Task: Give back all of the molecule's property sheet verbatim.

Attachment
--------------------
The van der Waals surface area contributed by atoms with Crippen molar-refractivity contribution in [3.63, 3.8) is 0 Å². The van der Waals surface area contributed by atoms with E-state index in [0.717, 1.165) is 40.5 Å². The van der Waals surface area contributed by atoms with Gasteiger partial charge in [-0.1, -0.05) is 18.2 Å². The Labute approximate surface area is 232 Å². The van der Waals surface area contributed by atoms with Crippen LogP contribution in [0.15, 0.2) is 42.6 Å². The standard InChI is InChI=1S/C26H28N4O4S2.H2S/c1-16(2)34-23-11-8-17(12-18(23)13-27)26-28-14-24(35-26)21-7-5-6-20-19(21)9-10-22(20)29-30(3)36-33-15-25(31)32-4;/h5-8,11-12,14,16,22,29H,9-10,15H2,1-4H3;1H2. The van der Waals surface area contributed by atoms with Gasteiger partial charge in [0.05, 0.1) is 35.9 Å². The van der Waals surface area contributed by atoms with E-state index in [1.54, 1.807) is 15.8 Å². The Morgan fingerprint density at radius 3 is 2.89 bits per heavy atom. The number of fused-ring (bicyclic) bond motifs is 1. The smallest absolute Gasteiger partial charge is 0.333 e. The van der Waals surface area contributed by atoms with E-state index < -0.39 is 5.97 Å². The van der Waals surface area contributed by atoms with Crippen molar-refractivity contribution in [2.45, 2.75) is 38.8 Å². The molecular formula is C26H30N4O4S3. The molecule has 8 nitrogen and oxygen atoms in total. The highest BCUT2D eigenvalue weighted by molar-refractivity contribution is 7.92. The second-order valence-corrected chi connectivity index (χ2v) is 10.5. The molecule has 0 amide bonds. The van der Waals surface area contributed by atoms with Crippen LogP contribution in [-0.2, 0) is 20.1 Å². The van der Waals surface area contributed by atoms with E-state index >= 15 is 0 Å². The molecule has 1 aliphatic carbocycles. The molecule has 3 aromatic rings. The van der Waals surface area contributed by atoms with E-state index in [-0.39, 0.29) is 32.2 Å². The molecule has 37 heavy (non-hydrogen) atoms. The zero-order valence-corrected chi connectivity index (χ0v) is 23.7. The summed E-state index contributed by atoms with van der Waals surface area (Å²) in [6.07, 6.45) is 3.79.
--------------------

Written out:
The van der Waals surface area contributed by atoms with Crippen molar-refractivity contribution in [3.63, 3.8) is 0 Å². The van der Waals surface area contributed by atoms with E-state index in [0.717, 1.165) is 40.5 Å². The van der Waals surface area contributed by atoms with Gasteiger partial charge in [-0.1, -0.05) is 18.2 Å². The Labute approximate surface area is 232 Å². The van der Waals surface area contributed by atoms with Crippen LogP contribution in [0.15, 0.2) is 42.6 Å². The standard InChI is InChI=1S/C26H28N4O4S2.H2S/c1-16(2)34-23-11-8-17(12-18(23)13-27)26-28-14-24(35-26)21-7-5-6-20-19(21)9-10-22(20)29-30(3)36-33-15-25(31)32-4;/h5-8,11-12,14,16,22,29H,9-10,15H2,1-4H3;1H2. The van der Waals surface area contributed by atoms with Gasteiger partial charge in [0.05, 0.1) is 35.9 Å². The van der Waals surface area contributed by atoms with E-state index in [1.54, 1.807) is 15.8 Å². The Morgan fingerprint density at radius 3 is 2.89 bits per heavy atom. The number of fused-ring (bicyclic) bond motifs is 1. The smallest absolute Gasteiger partial charge is 0.333 e. The van der Waals surface area contributed by atoms with E-state index < -0.39 is 5.97 Å². The van der Waals surface area contributed by atoms with Crippen molar-refractivity contribution in [2.45, 2.75) is 38.8 Å². The molecular formula is C26H30N4O4S3. The molecule has 8 nitrogen and oxygen atoms in total. The highest BCUT2D eigenvalue weighted by molar-refractivity contribution is 7.92. The second-order valence-corrected chi connectivity index (χ2v) is 10.5. The molecule has 0 amide bonds. The van der Waals surface area contributed by atoms with Crippen LogP contribution in [-0.2, 0) is 20.1 Å². The van der Waals surface area contributed by atoms with E-state index >= 15 is 0 Å². The molecule has 1 aliphatic carbocycles. The molecule has 3 aromatic rings. The van der Waals surface area contributed by atoms with E-state index in [-0.39, 0.29) is 32.2 Å². The molecule has 37 heavy (non-hydrogen) atoms. The zero-order valence-corrected chi connectivity index (χ0v) is 23.7. The summed E-state index contributed by atoms with van der Waals surface area (Å²) in [6.07, 6.45) is 3.79.